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There’s nothing quite like PACK EXPO for getting a fix on where things in the packaging space might be headed. A few random observations, if I may.

Pat Reynolds
Pat Reynolds

Should we expect more consolidation in the near term? A booth-side chat with Bill Hoagland, President and CEO at Engage Technologies, made it seem plausible. With four companies already under the Engage banner, Hoagland recently added AFM (formerly NAFM), a maker of shrink-sleeve labeling equipment. “With an existing and proven distribution network already in place, the acquisition made a lot of sense,” Hoagland told me. “Synergies are good, too. For example, we can combine a Squid Ink thermal-transfer printer and an AFM sleeve labeler in one integrated system. Customers benefit, too, as more equipment becomes available from one source.” Additional acquisitions, said Hoagland, are being explored at Engage Technologies—for all of the reasons mentioned above. Makes me wonder how many others might pursue such a strategy.

PACK EXPO always has a few machines that seem like they’re out of the future, and one such machine was the Lanzara shrink-sleeve labeler from Axon, part of the Pro Mach group. Recognizing the possibility that machine operators long accustomed to seeing light stacks on packaging machines might become desensitized to the messages a light stack is designed to deliver, Axon has the entire interior of the machine light up red if a warning needs to be signaled. The machine also has a Smart Touch Security fingerprint reader that replaces password-protected access to the machine’s operating parameters. It stores up to 200 individual fingerprints and is more effective in maintaining access to the machine than passwords. Advanced servo controls from Schneider Electric permit the Lanzara to apply 400 shrink sleeve labels/min. And because the machine meets the PackML ISA standard on the controls side of things, communication and integration with upstream and downstream equipment is practically a given. (See video at

Speaking of controls, a strong emphasis on minimizing the amount of time a machine builder must spend on programming was a noticeable theme at PACK EXPO. Industry standard modules, application templates, technology blocks that let an OEM reduce engineering time by 80%—all were points of discussion and display at PACK EXPO. As Michael Senske, President and CEO of Pearson Packaging Systems, put it, “Instead of writing new code, we configure from libraries of code that we know are reliable because of prior experience. It brings homogeneity and speed to market across our line but doesn’t diminish our unique value as machine builders because custom elements are still possible where we choose to design them.”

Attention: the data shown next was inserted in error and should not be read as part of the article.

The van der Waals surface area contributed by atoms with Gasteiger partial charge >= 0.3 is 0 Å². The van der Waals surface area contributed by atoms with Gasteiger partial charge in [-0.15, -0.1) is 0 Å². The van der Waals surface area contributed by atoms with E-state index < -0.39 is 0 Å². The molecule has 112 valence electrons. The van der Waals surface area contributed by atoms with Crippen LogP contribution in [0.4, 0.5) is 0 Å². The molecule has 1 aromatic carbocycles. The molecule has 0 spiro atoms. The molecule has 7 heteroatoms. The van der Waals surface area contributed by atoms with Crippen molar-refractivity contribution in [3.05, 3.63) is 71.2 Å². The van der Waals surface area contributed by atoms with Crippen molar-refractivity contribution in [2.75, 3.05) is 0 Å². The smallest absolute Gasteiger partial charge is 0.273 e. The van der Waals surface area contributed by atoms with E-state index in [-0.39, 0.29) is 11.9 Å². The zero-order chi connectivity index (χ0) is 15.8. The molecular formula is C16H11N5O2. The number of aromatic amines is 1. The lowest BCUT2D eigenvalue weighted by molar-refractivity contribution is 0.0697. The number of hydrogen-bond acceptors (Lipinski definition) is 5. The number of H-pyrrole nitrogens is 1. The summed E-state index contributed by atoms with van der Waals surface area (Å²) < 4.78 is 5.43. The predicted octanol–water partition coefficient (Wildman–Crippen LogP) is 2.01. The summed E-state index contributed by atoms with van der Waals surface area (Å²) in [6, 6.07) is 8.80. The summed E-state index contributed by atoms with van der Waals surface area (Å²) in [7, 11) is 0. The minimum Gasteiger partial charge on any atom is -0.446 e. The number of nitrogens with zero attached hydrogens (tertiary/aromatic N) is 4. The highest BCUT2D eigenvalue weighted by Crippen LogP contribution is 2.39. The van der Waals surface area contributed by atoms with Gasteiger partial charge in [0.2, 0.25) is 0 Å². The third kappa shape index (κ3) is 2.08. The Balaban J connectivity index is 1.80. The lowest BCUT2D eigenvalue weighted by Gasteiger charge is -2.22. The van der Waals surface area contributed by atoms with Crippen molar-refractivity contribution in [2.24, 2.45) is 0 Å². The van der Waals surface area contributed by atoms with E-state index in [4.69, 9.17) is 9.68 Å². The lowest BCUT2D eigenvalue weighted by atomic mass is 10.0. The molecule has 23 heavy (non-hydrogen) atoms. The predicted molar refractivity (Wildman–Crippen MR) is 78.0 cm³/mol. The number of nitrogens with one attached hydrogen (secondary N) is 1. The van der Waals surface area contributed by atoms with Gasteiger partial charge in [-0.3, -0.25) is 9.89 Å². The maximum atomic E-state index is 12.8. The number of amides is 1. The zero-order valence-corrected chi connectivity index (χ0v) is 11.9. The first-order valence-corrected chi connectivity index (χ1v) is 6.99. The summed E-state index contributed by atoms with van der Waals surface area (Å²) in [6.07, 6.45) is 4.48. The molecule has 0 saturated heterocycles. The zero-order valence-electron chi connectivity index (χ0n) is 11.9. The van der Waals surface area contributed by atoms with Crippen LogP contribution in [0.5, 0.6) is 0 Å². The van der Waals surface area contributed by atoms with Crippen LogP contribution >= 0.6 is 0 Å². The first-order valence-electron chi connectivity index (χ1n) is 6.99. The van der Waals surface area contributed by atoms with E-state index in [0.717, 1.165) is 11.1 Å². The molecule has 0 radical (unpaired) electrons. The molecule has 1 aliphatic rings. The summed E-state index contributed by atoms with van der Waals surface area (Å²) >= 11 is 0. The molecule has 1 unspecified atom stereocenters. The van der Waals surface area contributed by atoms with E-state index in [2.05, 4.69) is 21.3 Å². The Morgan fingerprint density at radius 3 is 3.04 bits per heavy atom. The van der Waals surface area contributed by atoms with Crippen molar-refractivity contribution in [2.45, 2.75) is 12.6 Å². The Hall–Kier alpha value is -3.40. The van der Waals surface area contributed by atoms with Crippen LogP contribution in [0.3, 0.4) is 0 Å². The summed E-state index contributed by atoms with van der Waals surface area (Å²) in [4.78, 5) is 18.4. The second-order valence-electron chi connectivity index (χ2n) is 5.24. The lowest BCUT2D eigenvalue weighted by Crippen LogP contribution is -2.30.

Senske speaks of how helpful it is to “grab data from PackML tags,” which makes it clear that Pearson, too, is leveraging the benefits of the PackML standard as part of an overall effort to increase connectivity and build in things like predictive maintenance. He thinks it’s time for OEMs to view packaging machines less as standalone units and see them instead as parts of a unified system. New software tools like Rockwell’s RAPID Line Integration solution, he says, are helping his company in this regard.

The modularity theme was also heard at the B&R Automation booth, where mapp—modular application technology—was being introduced. What distinguishes mapp function blocks, says B&R, is that they are extremely easy to configure, so they relieve the equipment builder from having to program every single detail. According to B&R, mapp can reduce machine development time by 67%.

Robots were every bit as abundant as they have been at recent PACK EXPOs. So why did one in particular stand out? Because it was paired with an inexpensive, foot-pedal-activated bagger. We’re so used to thinking high-tech, high-cost, high-capacity when we think of robotic applications in packaging. But this “odd couple,” so to speak, struck me as being a really good idea. The robot in question, of course, was the “collaborative robot” from Rethink Robotics that goes by the name of Baxter, and the bagger it was paired with was the R1275 from Rollbag Systems, a PAC Machinery company. For $50,000 or so you get them both. (See video at

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